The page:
Resources to support  participation in the World Interfaith Harmony Week Coopetition, and to ensure  a positive and meaningful experience.

1. Invite Individuals to Your Team
 Use the social sharing tools here to invite them to sign up
2. Challenge Others to Play
 Use the social tools found here to invite others to register their teams to play.
3. Daily Agent Missions
During each day of the Coopetition, all players will receive an Agent of Compassion Mission that offers tangible ideas and inspiration for ways to play. 
4. Explore Ways to Play
 Check out the growing list of Ways to Play for individuals and for team as a place to get started!
5. Add Your Events
Once you've committed to activities, add them to the event calendar on the Compassion Games website.
6. Compassion Report Map
The Compassion Report Map measures your teams "compassion impact." . Post your reports here!
Have any suggestions or questions? Ideas? Feedback? Contact Compassion Games Coach Sommer Albertsen here:

Friday, January 22, 2016

From the Desk of College Admissions

Harvard's Executive Summary for College Admissions Reform- Service-Learning

Harvard's Education School published today their executive summary for college admissions reform.  This document is supported by many brand name schools.

Tuesday, January 19, 2016

Casady MLK Day 2016 in Review

MLK Day, Monday February 18, 2016


Where? Direct Service/Advocacy Rebuilding Together Mission:"Rebuilding lives and neighborhoods. Making homes safe warm and dry. Bringing volunteers and communities together to improve the homes and lives of low-income elderly homeowners in the Oklahoma City and metro area."
8:30-4:00 From the home of Mr. Ronald DeWitt-Clark: Coach B., Coach T., Isaiah L.'17, Dylan D.'16 (Photographer) reporting  20 UD volunteers refurbished the exterior of Mr. Ronald Dewitt-Clark. Cyclones scrapped the exterior and painted the whole house in a very cold MLK Day 2016. The project was coordinated by Mr. Brett Crecelius, Rebuilding Together, Project Manager.

Preliminary comments were:
"It was so much fun!  Love to accomplish so much in such little time."
"It was so cold! I had several layers of clothing so I could take it, but on the ladder my toes were freezing.  It was fun."
"The bus left and we did not want to bother Mr. Dewitt-Clark.  We went in the house only to use the facilities when needed. We went to Coach B. and Coach T.'s vehicles for some warmth."  "It was nice to have lunch at a warm pizza restaurant. Thank you Coach T. and Coach B. for carpooling us.  It would have been painfully cold to eat lunch outside!"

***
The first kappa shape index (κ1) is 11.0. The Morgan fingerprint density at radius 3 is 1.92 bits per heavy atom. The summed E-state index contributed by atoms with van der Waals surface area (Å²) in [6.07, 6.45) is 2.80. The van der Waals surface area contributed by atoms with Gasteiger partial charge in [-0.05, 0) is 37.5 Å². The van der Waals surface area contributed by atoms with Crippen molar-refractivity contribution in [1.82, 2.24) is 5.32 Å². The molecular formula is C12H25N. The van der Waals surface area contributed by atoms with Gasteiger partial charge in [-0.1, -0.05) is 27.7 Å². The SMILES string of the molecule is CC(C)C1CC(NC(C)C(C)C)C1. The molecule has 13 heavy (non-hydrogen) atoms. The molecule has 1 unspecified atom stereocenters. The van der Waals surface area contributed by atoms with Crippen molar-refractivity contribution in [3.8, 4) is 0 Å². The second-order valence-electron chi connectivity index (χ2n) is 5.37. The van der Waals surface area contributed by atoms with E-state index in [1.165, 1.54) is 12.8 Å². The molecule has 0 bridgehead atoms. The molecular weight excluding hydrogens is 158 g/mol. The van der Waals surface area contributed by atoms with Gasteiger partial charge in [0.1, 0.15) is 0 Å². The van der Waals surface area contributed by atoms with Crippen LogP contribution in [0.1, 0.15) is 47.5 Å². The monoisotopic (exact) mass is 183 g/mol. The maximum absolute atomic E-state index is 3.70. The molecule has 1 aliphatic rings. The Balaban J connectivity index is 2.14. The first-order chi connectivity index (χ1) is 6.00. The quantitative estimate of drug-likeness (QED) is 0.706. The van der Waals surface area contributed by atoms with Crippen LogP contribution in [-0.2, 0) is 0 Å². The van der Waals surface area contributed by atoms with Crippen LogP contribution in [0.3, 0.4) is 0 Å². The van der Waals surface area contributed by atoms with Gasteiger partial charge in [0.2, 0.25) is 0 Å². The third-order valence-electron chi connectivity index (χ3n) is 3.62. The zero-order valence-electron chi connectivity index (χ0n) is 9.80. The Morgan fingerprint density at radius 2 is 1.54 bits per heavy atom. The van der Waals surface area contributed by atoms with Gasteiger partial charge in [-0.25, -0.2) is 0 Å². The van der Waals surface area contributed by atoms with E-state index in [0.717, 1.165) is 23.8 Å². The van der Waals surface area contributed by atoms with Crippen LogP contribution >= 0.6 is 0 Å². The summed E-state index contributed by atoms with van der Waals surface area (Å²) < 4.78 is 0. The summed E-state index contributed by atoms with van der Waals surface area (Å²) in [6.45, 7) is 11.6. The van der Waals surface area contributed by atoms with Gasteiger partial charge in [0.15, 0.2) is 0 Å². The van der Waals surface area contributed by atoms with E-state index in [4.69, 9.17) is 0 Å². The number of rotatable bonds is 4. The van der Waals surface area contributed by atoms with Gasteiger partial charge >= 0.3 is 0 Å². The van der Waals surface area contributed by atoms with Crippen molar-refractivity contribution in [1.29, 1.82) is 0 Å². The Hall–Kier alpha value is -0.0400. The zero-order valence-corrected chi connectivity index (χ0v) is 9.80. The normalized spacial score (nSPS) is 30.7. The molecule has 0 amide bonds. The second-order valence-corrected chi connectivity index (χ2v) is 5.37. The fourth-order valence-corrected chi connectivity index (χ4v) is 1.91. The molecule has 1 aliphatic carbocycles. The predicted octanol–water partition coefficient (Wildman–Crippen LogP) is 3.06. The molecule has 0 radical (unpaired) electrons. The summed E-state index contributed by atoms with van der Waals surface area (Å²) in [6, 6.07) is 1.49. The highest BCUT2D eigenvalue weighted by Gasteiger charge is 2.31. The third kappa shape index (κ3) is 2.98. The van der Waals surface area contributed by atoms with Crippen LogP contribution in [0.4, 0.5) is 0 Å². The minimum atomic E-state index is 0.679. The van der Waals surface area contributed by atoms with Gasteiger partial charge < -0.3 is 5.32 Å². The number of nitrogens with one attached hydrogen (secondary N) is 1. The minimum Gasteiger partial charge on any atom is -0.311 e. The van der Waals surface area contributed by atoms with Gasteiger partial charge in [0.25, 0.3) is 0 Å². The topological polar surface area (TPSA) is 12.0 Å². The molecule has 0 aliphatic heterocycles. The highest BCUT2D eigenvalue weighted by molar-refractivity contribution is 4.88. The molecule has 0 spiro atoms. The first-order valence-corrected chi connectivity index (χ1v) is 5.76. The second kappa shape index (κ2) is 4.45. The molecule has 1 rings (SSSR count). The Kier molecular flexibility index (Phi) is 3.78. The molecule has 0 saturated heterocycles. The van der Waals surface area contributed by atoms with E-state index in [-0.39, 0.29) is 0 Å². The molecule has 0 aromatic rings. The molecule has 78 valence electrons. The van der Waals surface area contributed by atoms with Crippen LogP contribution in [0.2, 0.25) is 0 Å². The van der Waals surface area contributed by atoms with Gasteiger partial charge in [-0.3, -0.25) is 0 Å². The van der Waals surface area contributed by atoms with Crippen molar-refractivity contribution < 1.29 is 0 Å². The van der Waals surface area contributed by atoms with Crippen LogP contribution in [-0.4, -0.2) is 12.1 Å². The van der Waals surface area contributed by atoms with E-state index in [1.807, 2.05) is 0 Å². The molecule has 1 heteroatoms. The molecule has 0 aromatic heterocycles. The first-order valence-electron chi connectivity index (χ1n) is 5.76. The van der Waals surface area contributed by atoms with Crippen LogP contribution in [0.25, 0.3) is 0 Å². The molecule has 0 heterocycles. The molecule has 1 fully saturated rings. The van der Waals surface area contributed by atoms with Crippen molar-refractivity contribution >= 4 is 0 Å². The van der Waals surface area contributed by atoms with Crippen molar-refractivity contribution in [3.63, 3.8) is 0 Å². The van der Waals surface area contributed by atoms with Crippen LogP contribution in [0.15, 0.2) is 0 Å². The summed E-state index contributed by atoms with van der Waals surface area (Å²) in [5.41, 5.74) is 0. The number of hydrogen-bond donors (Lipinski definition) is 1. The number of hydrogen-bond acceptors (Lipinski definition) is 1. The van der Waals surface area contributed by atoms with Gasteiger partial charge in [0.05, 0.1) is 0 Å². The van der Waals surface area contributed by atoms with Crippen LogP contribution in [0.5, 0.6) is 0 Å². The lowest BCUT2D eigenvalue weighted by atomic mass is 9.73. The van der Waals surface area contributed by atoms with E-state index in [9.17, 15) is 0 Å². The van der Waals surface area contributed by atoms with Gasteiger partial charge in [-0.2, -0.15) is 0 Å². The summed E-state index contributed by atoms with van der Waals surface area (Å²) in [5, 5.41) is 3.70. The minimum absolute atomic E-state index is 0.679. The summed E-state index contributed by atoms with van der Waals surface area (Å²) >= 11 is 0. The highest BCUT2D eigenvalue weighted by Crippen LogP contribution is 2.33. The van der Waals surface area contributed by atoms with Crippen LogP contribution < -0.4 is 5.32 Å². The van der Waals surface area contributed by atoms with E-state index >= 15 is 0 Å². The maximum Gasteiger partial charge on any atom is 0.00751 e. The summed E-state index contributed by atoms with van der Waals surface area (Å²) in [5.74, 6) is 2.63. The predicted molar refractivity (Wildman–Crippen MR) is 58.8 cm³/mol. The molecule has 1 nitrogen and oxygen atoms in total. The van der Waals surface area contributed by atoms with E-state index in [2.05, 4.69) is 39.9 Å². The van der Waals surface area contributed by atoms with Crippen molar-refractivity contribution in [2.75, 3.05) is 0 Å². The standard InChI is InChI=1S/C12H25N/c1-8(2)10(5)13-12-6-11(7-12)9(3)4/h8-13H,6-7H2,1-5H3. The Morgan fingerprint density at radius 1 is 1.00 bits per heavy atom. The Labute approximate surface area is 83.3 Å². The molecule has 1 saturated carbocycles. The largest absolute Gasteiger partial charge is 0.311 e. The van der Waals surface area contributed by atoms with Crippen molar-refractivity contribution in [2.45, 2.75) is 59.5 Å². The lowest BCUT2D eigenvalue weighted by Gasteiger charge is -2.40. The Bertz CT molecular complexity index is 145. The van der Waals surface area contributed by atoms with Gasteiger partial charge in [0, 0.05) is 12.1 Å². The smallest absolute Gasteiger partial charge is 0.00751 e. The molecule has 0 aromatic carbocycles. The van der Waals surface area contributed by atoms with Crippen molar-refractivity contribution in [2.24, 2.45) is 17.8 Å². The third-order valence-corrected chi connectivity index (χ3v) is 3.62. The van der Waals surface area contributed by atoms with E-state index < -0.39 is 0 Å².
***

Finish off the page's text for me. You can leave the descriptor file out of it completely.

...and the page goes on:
Reflective thoughts:

"Despite the cold, I enjoyed this amazing project because it was fun as well as great way to help the community. It was great seeing how much people can do, working as a team. I am glad that I spent my MLK day doing something positive!"N.J.

"Regardless of the cold, We all worked together and got closer while working. I made friends with people I had never really talked to before. I felt like I had really helped someone.  It truly was a great experience and a great way to spend MLK day." N.J.

Cost of the Project: Transportation, lunch, snacks, drinks, supplies (donated by Rebuilding Together), time

Where? Regional Food Bank of Oklahoma Volunteer Center  Indirect Service/Advocacy. "The Regional Food Bank of Oklahoma distributes food and other products through a network of more than 1,250 charitable feeding programs, including food pantries, homeless shelters, church pantries, soup kitchens, food resource centers and schools." 
9:30 -12:00 Packing Food  Morning Shift:  Reported by volunteers.  "We served during the morning shift packing frozen vegetables for hungry Oklahomans!"

Afternoon Shift: 1:30-4:00  Packed food for the Food for Kids backpack program and had a food insecurity simulation at the end of the shift.  
Mrs. Cherylynn O'Melia reporting.  Mrs. Briana Titus, photographer
The Regional Food Bank's Food or Kids program started as a pilot program in 2003 after hearing a firsthand account of an Oklahoma City elementary student who fainted on a Monday morning while waiting in the school lunch line, due to lack of food over the weekend. The program provides chronically hungry children with backpacks filled with non-perishable, nutritious, kid-friendly, shelf-stable food to sustain them over weekends and school holidays.